Looks like military students in Turkey will not be able to find out what happens next with Tyrion Lannister he killed his father and ex-lover. Superiors banned screenings of the popular TV series Game of Thrones.
In a move that further underlined the growing trend toward Islamization in the country, the Turkish Armed Forces have been instructed to keep its officers away from anything involving “sexual exploitation, pornography, exhibitionism, abuse, harassment and all negative behavior” – as part of its new “protection of students” regulations.
And as we all know too well, Game of Thrones features all of the above – usually excessively – so the show is banned.
In fact, Cumhuriyet reports that four students have already been kicked out for watching the series in 2012, even though the rule has just been made official.
Moreover, the TAF is now offering new elective classes in “basic religious education, the Quran and the life of the Prophet Muhammad” at their institutions – a surprising move since Turkish troops are generally instructed to avoid being seen with symbols of extreme Islamic piety, such as carrying rosaries or wearing skullcaps.
Though Turkey is 99 percent Muslim, the NATO member state and European Union candidate has a secular constitution. However, it recently started off showing signs of an increasingly Islamized nation under its former prime minister and current President Recep Tayyip Erdogan.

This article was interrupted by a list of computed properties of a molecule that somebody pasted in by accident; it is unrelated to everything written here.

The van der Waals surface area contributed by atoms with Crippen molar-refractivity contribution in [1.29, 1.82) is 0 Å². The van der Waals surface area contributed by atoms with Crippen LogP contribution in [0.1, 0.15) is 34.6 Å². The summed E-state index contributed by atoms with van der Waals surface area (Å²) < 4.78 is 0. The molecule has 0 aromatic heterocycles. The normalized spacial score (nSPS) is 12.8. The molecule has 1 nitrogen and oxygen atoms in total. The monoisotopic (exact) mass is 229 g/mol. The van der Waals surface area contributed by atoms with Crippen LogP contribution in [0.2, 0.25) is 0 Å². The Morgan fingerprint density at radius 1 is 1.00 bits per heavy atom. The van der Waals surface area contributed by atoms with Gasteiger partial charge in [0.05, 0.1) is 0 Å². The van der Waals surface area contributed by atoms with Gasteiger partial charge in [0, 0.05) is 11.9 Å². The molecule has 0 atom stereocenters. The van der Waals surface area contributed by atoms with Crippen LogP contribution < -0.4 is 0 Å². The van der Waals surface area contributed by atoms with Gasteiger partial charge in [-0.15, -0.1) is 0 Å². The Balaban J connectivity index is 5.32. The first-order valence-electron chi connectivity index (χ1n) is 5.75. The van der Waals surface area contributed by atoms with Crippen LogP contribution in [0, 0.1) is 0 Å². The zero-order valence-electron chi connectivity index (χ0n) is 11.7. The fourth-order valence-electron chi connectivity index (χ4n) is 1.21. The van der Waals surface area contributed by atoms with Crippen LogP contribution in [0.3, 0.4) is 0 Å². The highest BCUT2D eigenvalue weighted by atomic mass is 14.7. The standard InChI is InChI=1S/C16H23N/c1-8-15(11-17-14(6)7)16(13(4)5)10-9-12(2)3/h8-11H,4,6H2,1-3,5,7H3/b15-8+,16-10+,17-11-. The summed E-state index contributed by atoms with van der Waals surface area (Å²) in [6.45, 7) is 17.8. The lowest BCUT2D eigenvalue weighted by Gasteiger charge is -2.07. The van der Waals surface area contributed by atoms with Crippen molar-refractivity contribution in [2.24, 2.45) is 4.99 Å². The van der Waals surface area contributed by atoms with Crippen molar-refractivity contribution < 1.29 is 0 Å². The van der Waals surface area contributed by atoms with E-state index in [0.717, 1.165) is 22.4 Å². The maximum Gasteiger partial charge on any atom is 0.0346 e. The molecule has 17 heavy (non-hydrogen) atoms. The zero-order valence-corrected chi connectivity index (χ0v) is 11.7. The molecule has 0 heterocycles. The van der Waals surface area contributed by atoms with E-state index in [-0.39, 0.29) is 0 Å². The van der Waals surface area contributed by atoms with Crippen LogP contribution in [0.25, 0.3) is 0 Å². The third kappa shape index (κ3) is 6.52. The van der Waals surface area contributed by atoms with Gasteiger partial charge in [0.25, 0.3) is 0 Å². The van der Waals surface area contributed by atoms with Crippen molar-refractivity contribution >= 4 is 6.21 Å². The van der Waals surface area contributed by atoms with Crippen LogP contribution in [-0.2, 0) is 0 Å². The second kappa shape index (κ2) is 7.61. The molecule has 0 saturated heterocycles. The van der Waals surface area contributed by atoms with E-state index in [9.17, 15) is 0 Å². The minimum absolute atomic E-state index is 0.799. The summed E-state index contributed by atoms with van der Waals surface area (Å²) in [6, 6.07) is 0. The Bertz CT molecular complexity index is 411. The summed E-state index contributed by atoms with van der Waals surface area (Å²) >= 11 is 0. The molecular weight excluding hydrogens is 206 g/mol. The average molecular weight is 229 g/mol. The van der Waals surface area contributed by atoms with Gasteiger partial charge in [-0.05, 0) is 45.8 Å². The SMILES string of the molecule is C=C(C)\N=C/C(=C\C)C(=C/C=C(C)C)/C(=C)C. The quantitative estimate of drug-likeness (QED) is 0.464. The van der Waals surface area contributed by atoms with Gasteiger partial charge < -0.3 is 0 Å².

His dictator-style rule and Islamist policies (including restrictions on alcohol and strict Internet censorship) have prompted furious backlash and even brought thousands of Turks to the streets last year, leading to mass protests.
However, the violent demonstrations – which, according to some analysts, were the most challenging events for Erdogan’s 10-year term and the most significant nationwide unrest in decades – didn’t have any significant effect on the embattled PM’s governance, which is conversely getting stricter by the day.
Case in point: Erdoganmade history when he won the first direct election of a president (which was before elected by MPs in the Turkish parliament) in a ballot held earlier in August, receiving 52 percent of the votes.
Before that, his Justice and Development Party won handsomely in March's regional elections, another indicator of Erdogan’s undimmed popularity despite massive opposition.